Cambodians were bluntly reminded of their tragic history Monday as the trial began of three top Khmer Rouge leaders accused of orchestrating the "killing fields" in the late 1970s.
After Judge Nil Nonn declared the trial open, the prosecution started summarizing its case at the U.N.-backed tribunal _ more than three decades after the Southeast Asian country witnessed some of the 20th century's worst atrocities.
An estimated 1.7 million people died of execution, starvation, exhaustion or lack of medical care as a result of the Khmer Rouge's radical policies, which essentially turned all of Cambodia into a forced labor camp as the movement attempted to create a pure agrarian socialist society.
The defendants are old and infirm, and there are fears they won't live long enough for justice to be done.
On Monday, they sat side by side with their lawyers in the courtroom especially built for the tribunal, as the prosecutors began describing the scope of their alleged crimes.
Present were 85-year-old Nuon Chea, the Khmer Rouge's chief ideologist and No. 2 leader; 80-year-old Khieu Samphan, an ex-head of state; and 86-year-old Ieng Sary, the former foreign minister.
All three steadfastly maintain they are innocent. They showed little reaction as a litany of charges was read out against them.
A fourth defendant, 79-year-old Ieng Thirith, was ruled unfit to stand trial last week because she has Alzheimer's disease. Ieng Sary's wife was the regime's minister for social affairs. She remains detained pending a court decision on prosecutors' appeal against her unconditional release.
The charges against the surviving inner circle of the communist movement include crimes against humanity, genocide, religious persecution, homicide and torture. Their leader, Pol Pot, died in 1998 in the jungle while a prisoner of his own comrades.
"This is the first (trial) of the Khmer Rouge leadership responsible for enacting a series of policies that led to the deaths of nearly 2 million people," said Anne Heindel, legal adviser to the independent Documentation Center of Cambodia, which collects evidence of Khmer Rouge atrocities.
"There is hope that it will help Cambodians understand why it happened, why Khmer killed Khmer, and will teach the younger generation to ensure it will never happen again," she said. Two-thirds of Cambodians today were not yet born when the communist group's reign of terror ended in 1979.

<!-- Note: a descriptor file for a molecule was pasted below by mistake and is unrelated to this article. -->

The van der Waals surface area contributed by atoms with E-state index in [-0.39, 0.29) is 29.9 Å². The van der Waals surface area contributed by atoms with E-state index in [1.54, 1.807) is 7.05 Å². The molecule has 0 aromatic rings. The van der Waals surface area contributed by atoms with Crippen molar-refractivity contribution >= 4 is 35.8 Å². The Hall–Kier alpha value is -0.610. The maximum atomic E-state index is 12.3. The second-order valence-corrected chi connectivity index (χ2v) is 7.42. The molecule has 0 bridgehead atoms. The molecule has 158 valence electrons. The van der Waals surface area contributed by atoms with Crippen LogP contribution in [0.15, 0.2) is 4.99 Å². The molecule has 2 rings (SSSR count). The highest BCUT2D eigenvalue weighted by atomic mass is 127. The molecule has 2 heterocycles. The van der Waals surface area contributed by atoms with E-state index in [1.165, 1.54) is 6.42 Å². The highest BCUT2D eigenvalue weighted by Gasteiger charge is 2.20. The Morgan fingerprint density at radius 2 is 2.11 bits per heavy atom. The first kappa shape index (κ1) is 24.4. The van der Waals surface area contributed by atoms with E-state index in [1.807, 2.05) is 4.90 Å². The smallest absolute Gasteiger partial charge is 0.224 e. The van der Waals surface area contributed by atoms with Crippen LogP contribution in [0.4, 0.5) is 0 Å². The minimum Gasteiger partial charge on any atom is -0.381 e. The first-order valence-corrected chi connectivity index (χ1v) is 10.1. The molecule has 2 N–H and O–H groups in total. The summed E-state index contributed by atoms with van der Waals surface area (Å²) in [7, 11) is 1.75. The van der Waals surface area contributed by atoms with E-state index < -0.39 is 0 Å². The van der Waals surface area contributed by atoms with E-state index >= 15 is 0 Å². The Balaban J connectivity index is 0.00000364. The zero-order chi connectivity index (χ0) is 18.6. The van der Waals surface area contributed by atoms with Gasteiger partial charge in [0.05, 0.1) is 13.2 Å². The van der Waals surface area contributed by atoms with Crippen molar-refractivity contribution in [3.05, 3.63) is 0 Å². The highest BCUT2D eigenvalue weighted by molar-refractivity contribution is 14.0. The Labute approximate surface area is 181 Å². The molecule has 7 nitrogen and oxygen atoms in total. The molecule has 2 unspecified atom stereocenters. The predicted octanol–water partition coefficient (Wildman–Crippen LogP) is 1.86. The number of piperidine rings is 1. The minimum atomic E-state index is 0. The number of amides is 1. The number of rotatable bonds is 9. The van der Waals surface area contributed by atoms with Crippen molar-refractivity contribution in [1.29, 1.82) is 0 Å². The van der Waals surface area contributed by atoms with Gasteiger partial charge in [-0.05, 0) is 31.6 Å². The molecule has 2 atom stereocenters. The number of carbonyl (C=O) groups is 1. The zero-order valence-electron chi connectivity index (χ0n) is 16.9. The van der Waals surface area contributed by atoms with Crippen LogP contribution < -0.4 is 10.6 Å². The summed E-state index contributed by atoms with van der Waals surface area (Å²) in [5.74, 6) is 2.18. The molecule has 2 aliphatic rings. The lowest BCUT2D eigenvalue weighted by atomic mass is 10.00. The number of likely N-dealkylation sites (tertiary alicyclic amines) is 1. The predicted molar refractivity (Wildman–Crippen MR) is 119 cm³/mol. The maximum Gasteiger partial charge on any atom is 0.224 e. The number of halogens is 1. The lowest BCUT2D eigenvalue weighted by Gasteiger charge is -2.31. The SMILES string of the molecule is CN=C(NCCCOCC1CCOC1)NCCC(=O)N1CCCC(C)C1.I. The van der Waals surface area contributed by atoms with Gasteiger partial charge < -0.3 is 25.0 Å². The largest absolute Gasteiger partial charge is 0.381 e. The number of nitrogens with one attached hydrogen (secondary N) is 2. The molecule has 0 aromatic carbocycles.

Prosecution statements continue Tuesday, to be followed by two days of response by the defense. Actual testimony is scheduled to begin on Dec. 5.
Meas Sery, 51, said he came to Monday's hearing from his home in Prey Veng province to see for himself the faces of the defendants. He said he lost four siblings under the Khmer Rouge regime.
"Even though there is no verdict be announced yet, I am happy to see these three leaders brought to the court. I believe that justice will come and I will receive it soon," Meas Srey said.
The trial's impact should go beyond Cambodia, said Clair Duffy of the Open Society Justice Initiative, which has been monitoring the tribunal's work.
Because it not only subjects the former leaders to the scrutiny of the law but also gives victims a forum to tell their stories, it has "a huge potential not only to contribute to justice in Cambodia, but also to contribute dialogue to ongoing efforts to bring perpetrators of these kinds of atrocities to justice around the world."
Chea Leang, Cambodian co-prosecutor, recalled for the court the brutalities of Khmer Rouge rule, beginning on April 17, 1975, when they captured Phnom Penh to end a bitter five-year civil war, and immediately began the forced evacuation to the countryside of the estimated 1 million people who had sheltered in the capital.
She recounted the new social order established by the group: an all-enveloping system of forced labor, with personal property banned, religion, press and all personal freedoms abolished. It was rule by terror.
Before the court adjourned for the day, Chea Leang insisted the evidence would show that the regime the defendants led "was one of the most brutal and horrific in modern history."
Some of those attending the trial provided their own vignettes of the terror.
Chim Phorn, 72, was chief of a commune under the Khmer Rouge regime in Banteay Meanchey province in the northwest. He said that in 1977, he killed a young couple who were in a romantic relationship without being married, a breach of rules. He said he beat the couple to death with an axe handle.
"I was ordered to kill the young couple because they fell in love without being married," Chhim Phorn said. "If I did not kill them, my supervisor would have killed me, so to save my life, I had no choice but to kill them."
Now, he said, he feel remorse and hates the Khmer Rouge leaders for what they made him do.
The tribunal has split the indictments according to charge into separate trials to speed the proceedings. The current trial is considering charges involving the forced movement of people and crimes against humanity.
Even streamlined, the proceedings are likely to cover an enormous amount of ground, and there is no estimate of how long they will take.
The tribunal, which was established in 2006, has tried just one case, convicting prison chief Kaing Guek Eav for war crimes, crimes against humanity and other offenses. His sentence was reduced to a 19-year term due to time served and other technicalities.